World Immunisation Week warning - €7.6 trillion economic losses could result from failure to vaccina
A study commissioned by the International Chamber of Commerce (ICC) Research Foundation warns the global economy stands to lose as much as €7.6 trillion if governments fail to ensure developing economies get access to COVID-19 vaccines.
The research has been highlighted by Chambers Ireland and UNICEF Ireland to mark World Immunisation Week. The event aims to increase confidence in the value and effectiveness of vaccines in general, and COVID-19 vaccinations in particular. This year’s theme is ‘Vaccines bring us closer’.
The COVID-19 pandemic has had a devastating effect on lives and livelihoods. The arrival of effective vaccines is a game changer in mitigating the economic, social and health consequences of the virus in the year ahead.
However, access to vaccines is uneven. As advanced economies secure maximum supply of frontrunner vaccines, availability of vaccines in emerging markets is limited. Moreover, the Access to COVID-19 Tools (ACT) Accelerator – the proven global platform to enable equitable access to COVID-19 tests, treatments and vaccines – remains underfunded by the world’s largest economies, limiting its ability to procure vaccines at scale for the developing world.
The ICC study highlights the major risks to the global economy inherent in this uncoordinated approach to vaccine access. It uses a sophisticated model that builds upon an earlier National Bureau of Economic Research and International Monetary Fund Working Paper to properly assess the economic toll of a prolonged pandemic. The research shows that no economy can fully recover from the COVID-19 pandemic until vaccines are equally accessible in all countries.
In short, advanced economies that can vaccinate all their citizens are shown to remain at risk of a sluggish recovery with a drag on GDP if infection continues to spread in emerging markets. These losses dwarf the donor finance required to enable vaccines to be procured for everyone, everywhere and make a clear ‘investment case’ for full capitalisation of the ACT Accelerator and a coordinated global approach to distribution.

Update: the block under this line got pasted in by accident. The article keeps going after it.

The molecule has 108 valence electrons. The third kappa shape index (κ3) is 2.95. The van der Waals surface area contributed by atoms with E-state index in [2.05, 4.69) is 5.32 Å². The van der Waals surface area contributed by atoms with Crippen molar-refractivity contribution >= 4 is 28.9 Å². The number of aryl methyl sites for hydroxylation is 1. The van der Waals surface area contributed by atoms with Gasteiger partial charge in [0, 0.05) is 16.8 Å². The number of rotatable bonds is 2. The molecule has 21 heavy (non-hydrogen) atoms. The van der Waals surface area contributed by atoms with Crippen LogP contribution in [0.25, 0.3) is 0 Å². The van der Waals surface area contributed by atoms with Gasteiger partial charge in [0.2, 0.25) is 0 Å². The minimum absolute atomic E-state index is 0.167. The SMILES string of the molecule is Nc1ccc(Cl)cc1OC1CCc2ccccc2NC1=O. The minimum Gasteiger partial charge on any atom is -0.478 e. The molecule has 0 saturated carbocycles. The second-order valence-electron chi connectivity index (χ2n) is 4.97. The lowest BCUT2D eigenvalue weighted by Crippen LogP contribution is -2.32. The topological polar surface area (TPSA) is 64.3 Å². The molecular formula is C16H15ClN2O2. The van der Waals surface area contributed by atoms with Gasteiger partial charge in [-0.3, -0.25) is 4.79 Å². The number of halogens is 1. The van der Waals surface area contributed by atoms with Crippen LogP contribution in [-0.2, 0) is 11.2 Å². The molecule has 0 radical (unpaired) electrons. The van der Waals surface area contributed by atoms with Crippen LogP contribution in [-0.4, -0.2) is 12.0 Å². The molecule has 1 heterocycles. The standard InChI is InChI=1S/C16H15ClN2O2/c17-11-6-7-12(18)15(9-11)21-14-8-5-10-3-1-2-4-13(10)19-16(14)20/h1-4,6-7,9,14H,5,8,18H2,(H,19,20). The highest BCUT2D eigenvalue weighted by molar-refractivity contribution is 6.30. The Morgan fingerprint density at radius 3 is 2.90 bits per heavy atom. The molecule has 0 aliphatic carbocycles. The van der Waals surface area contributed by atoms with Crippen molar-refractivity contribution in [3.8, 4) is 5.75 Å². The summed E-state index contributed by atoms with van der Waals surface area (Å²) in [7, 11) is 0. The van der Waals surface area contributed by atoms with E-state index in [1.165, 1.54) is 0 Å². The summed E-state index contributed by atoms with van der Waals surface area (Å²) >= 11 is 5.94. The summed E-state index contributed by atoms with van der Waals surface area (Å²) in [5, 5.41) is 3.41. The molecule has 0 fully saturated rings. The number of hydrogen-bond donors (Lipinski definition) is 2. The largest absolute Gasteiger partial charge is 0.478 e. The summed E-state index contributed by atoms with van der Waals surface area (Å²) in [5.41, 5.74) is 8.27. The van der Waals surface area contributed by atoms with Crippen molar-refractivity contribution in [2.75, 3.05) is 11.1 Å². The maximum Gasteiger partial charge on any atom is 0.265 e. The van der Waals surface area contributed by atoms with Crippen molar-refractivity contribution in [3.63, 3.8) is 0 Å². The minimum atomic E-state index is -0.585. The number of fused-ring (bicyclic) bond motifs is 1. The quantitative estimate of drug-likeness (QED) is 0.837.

Speaking today, UNICEF Ireland Executive Director Peter Power says,
“COVID-19 has had a devastating impact on the lives of children and their families, as disrupted healthcare, education and childcare, family illness and potential loss of household income erode decades of progress.
“Restrictions on free movement and the socio-economic fallout of the crisis put children at heightened risk of abuse, neglect and violence. Some 150 million additional children have been plunged into poverty as a result of the pandemic. To correct course, we must ensure the equitable distribution of COVID-19 vaccinations.”
Also speaking today, Chambers Ireland Chief Executive, and ICC Ireland Secretary General, Ian Talbot says,
“The pandemic has proven the intrinsic connection between public health and economic growth. As an open economy that is strongly dependent on international trade and efficient supply chains, Ireland must make a vigorous case in support of fair and equitable access to vaccines across the world.
“The research published by our partners in the ICC serves to underline the message that no-one is safe until we are all safe. If a global approach to ending the pandemic is not prioritised, then the recovery will falter, entrenching loss of life and disruptions to economies and supply chains for years to come.”
As a global leader in vaccinations, UNICEF is working to ensure that all countries participating in the COVAX Facility (currently 190) have equitable access to 2 billion doses of the COVID-19 vaccine by the end of 2021. The COVAX Facility is a global effort led by ACT-A partners Gavi, WHO and CEPI to streamline procurement and aid equitable distribution of COVID-19 vaccines.